A State Board of Education policy allowing school systems to ask that struggling schools be allowed to convert to charter-like schools may put two Southeast Raleigh elementary schools on a more experimental footing than others in the system.
The idea of the state policy is to allow local school boards to create, in effect, charter schools within the public school system, with more flexibility in hours, curricula, staffing and how teachers are paid. Charters, though some people mistakenly view them as “private” schools, are in fact public, intended to have more freedom than regular public schools and the ability to experiment with instructional methods, scheduling and course materials.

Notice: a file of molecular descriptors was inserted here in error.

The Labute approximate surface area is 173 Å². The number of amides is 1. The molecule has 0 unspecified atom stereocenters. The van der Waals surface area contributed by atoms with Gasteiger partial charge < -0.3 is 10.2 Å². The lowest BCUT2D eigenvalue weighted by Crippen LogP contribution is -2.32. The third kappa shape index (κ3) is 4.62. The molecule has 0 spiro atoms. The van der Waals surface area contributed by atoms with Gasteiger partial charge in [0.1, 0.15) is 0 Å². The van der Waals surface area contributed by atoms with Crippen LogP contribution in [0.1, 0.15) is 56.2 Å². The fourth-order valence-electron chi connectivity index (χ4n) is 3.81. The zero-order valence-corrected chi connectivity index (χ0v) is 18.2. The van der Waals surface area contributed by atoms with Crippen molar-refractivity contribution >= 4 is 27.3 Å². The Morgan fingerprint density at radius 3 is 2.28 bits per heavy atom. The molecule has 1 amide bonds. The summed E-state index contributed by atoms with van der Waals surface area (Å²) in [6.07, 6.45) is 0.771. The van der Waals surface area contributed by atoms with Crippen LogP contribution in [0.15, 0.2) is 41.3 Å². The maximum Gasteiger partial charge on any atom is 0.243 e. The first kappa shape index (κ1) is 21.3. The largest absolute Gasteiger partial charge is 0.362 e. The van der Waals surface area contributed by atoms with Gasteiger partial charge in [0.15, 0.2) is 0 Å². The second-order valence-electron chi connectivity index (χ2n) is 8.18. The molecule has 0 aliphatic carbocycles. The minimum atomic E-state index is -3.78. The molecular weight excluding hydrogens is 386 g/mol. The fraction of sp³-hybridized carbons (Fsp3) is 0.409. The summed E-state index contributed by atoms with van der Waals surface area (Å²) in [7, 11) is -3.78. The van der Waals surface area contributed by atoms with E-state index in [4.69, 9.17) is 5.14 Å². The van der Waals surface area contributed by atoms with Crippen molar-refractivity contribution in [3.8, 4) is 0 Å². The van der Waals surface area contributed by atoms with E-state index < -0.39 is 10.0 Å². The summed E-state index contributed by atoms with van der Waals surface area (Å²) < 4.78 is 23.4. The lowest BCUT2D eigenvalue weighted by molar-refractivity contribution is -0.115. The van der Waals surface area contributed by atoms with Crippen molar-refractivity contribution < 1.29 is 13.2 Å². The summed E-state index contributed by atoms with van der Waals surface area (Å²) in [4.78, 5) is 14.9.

The charter “movement” has grown in North Carolina and finds favor with Republican lawmakers who are sometimes harsh critics of traditional public schools. While there are worrisome problems with some charters in terms of racial and socioeconomic balance, for example, it’s fair enough to allow school systems to try some of the charter characteristics to help schools that are showing poor performance levels for students.
The two schools Wake is looking to grant charter flexibility are Barwell Road and Walnut Creek, both with high percentages of students from low-income families. This change is worth a try.